To call them all back, the ghosts, is to create a flash mob of shadows. A friend nearly fell back when Sean leaned forward on stage and became his father, John. Family resemblance is spooky comfort. Family non-resemblance lets us let go of our names.

My husband turns on the television this morning. Women pregnant in Gaza. Women raped in Gaza. Women raped in Israel. Donald Trump. My husband sounds angry. I go downstairs to write my sadness down. The author of The Cloud of Unknowing cautions me not to confuse metaphor with truth, and for once, I can’t.

Note: quotations from and influence of The Cloud of Unknowing, A.C. Spearing, translator.

Tuesday, February 20, 2024

I and Eucalyptus in Cordite (Australia)

 From my obsessive project on a local Eucalyptus tree, by way of Martin Buber's I and Thou. There's a photograph for the piece, but it wasn't included here.

Monday, February 19, 2024

Lilith Walks Down Memory Basepaths

The man was wearing a Kamehameha Baseball teeshirt. "It's almost baseball season!" I chirped. "I'm a Cards fan." "I know," he said. "You coached my sons." That would have been teeball, some 20 years ago. The team was the Kahalu`u Cardinals; they wore Cards caps and bright red uniforms. (I'd always wanted to manage the Cards.)
"Were they the twins?" I asked. Yes. I remember the twins; once I suggested that they could get outs without throwing the ball to someone else (a real problem in teeball), they ran all over the field tagging other players. It became a rout of outs. At that age, most kids are most fascinated by the dirt around their bases.
The twins played baseball at Kamehameha, and one was first team in the state. One works at Kualoa Ranch in marketing, the other for the Bishop estate. As the man started to walk away, dachsund on his leash, I said, "Oh, and they loved NASCAR!" "Booga booga and all that!" said the man in closing. (Likely misheard.)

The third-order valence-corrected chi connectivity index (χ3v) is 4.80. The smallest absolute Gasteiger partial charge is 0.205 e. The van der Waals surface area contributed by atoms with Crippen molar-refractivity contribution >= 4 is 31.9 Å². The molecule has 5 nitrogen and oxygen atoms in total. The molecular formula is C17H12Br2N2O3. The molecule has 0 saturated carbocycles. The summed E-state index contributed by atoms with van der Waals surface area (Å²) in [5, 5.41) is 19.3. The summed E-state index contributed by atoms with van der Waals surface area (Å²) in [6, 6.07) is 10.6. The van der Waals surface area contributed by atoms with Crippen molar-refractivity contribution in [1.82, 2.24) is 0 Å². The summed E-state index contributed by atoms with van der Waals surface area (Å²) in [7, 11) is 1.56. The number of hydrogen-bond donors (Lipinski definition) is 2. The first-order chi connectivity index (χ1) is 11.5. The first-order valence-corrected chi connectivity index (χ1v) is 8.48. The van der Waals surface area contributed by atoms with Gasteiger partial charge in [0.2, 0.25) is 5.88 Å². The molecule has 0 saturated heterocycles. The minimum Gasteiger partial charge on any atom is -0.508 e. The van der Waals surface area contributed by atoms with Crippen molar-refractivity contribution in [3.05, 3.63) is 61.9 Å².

Postscript. Back when I coached 5 year olds in teeball, I found some stuff out. One dad leaned over to tell me to "tell my son not to act like a girl." A few years later, when I coached a pony league team, again the Cardinals, it was because none of the dads wanted to go to meetings or do the paperwork. It turned out that no one would let me coach, either. At the final potluck, a mother thanked the dads for doing the coaching, and me for standing in. Needless to say, I was furious.
When I saw the man's son years later, he was a lovely young gay man who'd been assigned to a Navy ship in the Mediterranean.


Saturday, February 17, 2024

Lilith, Eucalyptus, Hounds

The smell of brownies and puakenikeni attacked our senses this morning as we left the house (to mangle a favorite Ashbery line). At the cemetery, Uncle J and I tangled half-heartedly over current politics; it proved a poor re-mix of _Lilith Walks_. He said he didn't want to talk about it; he wanted to talk about Lilith. After Lilith lunged to get at some orange and brown cat kibble--earlier, there had been beef stew brought by the Cat Lady--we headed back. As we walked toward Eucalyptus, I saw a man, a woman, a boy, and two large brown-eyed dogs, nearly primate in their expressiveness. The man, in straw hat, kept them at a distance from Lilith. I recognized him as the former cop I'd been told had been shot in Hau`ula; he used to walk with difficulty and his dogs. Now he walked easier with them. The woman was showing their grandson the tree.